Questions regarding ionisation energy
1: Why does Ne have a higher first ionisation energy than Ar ?
The electron removed when Ne is ionised is from the n=2 principle quantum shell, whereas in Ar the electron is removed from the n=3 shell. The n=2 shell is nearer to the nucleus and therefore the electron being removed from Ne experiences a stronger attraction to the nucleus, which requires more energy to overcome. There is also less shielding (only the n=1 shell shields this electron from the nucleus, whereas for Ar the n=2 shell also shields the electron being removed from the nuclear charge). These factors outweight the increasing nuclear charge going from Ne to Ar.
2: Why do first ionisation energies increase from Al to Si to P ?
In all three of these atoms the ionised electron is being removed from the n=3 principle quantum shell, so the shielding from n=2 and n=1 shells is the same in each of these atoms. However, going from Al to Si to P there is one more proton in the nucleus each time so the attraction of the nucleus is stronger, and requires more energy to overcome.
3: Why is the first ionisation energy of Na much less than that of Ne ?
The electron removed on ionization of Na is from the n=3 principle quantum shell, whereas in Ne the electron is removed from the n=2 shell. The n=3 shell is further from the nucleus and therefore the electron being removed from Na experiences a weaker attraction from the protons in the nucleus than that being removed from Ne, which requires less energy to overcome. There are also two filled shells shielding the ionized electron in Na whereas only one filled inner shell shields the ionized electron in Ne. These factors outweight the increasing nuclear charge going from Ne to Na.
Questions regarding atomic radius
4: Explain why the radius of the atoms in Period 3 decreases across the period, even though the numbers of protons and neutrons increase.
Across Period 3 all the atoms have three shells of electrons, and in each case these are shielded by the n=1 and n=2 filled inner shells, so across the period the shielding is the same. The number of protons, and hence the nuclear charge, increases across the period and so the attraction between the nucleus and the outer shell electrons increases, pulling the outer shell electrons closer to the nucleus and decreasing the atomic radius.
Questions regarding melting and boiling points
5: The boiling points of sodium, magnesium and aluminium are 883ºC, 1107ºC, and 2467ºC respectively. Explain this trend.
The melting points of these elements reflect the strength of the metallic bonding, and the energy required to break these bonds. The strength of the metallic bonding depends on the charge on the metal ions, and the quantity of delocalised electrons surrounding them. Sodium forms a 1+ ion and donates one delocalised electron per sodium ion, magnesium forms a 2+ ion and donates two delocalised electrons per magnesium ion, and aluminium forms a 3+ ion and donates three delocalised electrons per aluminium ion. It therefore requires the least energy to boil sodium and the most to boil aluminium.
6: Silicon and phosphorus are both covalently-bonded solid elements at room temperature. The melting point of silicon is 1410ºC while that of phosphorus is 44ºC. Explain this difference.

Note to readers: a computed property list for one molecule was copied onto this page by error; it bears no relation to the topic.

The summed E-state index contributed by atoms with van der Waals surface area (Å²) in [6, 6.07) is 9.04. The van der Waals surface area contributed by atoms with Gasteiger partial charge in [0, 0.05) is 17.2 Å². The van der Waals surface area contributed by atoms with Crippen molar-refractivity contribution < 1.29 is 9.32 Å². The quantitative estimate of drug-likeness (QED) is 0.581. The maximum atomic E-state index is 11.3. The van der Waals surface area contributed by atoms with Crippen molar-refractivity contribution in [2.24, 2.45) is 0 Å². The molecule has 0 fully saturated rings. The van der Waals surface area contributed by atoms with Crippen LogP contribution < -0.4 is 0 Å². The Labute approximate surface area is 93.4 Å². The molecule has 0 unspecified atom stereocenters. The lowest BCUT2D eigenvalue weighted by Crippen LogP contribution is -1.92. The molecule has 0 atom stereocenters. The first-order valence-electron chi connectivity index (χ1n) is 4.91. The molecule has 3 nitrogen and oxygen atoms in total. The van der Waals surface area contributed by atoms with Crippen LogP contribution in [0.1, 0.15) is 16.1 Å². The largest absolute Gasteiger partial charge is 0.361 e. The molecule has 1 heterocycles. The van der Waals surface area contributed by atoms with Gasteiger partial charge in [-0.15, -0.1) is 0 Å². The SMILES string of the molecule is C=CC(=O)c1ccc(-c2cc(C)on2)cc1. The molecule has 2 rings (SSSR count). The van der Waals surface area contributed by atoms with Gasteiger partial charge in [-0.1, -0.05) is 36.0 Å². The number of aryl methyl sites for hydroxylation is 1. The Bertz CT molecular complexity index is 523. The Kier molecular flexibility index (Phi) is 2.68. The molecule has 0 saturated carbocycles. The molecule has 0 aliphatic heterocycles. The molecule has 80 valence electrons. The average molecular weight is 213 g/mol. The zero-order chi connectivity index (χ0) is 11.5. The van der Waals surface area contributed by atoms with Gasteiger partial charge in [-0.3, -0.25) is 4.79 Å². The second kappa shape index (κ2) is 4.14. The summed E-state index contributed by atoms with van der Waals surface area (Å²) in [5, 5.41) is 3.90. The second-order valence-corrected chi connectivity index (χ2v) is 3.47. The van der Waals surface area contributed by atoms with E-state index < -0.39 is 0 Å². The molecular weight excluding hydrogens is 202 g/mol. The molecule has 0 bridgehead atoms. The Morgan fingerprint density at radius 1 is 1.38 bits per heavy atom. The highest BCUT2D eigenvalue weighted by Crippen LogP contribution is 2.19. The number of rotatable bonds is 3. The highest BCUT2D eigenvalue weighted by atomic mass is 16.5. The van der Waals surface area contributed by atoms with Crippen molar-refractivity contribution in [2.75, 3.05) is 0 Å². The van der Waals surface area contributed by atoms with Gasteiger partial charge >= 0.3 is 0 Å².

While they are both covalently bonded, silicon forms a giant covalent lattice structure and phosphorus has a simple molecular structure. To melt silicon requires the strong covalent bonds throughout the lattice to be broken, which requires a lot of energy resulting in a very high melting point. To melt phosphorus only requires the weak London forces between the molecules to be overcome, and this requires much less energy.
7: The boiling points of the Period 2 elements nitrogen and fluorine are -195ºC and -188ºC respectively. The corresponding elements in Period 3 do not show the same increase, phosphorus boils at 281ºC and chlorine at -35ºC. Explain why this non-periodic behaviour occurs.
Nitrogen and fluorine are both simple molecules, N2 and F2, and since fluorine has four more electrons than nitrogen, the London forces in fluorine are stronger requiring more energy to overcome. With phosphorus and chlorine, although a chlorine atom has more electrons than a phosphorus atom, the phosphorus molecule is P4 whereas the chlorine molecule is Cl2 and hence the phosphorus molecule has more electrons and therefore stronger London forces and a higher melting point than chlorine.
Other periodic properties – electrical conductivity
8: Which of the metals potassium or calcium has the greater electrical conductivity. Explain your answer.
Calcium has a higher electrical conductivity than potassium. The electrical conductivity in metals depends on the number of delocalised electrons per metal ion. Calcium has 2 delocalised electrons per calcium ion, whereas potassium has 1 delocalised electron per potassium ion.
9: Explain why the electrical conductivity of aluminium is much higher than than of silicon even though and aluminium atom as 3 outer-shell electrons and a silicon atom has 4 outer-shell electrons.
Aluminium donates its three outer shell electrons into a sea of delocalised electrons as part of its giant metallic structure. These delocalised electrons are free to move and carry electrical charge, making aluminium a good conductor of electricity. The four outer shell electrons in silicon are all shared with other silicon atoms as part of bonding pairs throughout a giant covalent lattice. There are therefore no delocalised electrons in silicon which can act as charge carriers.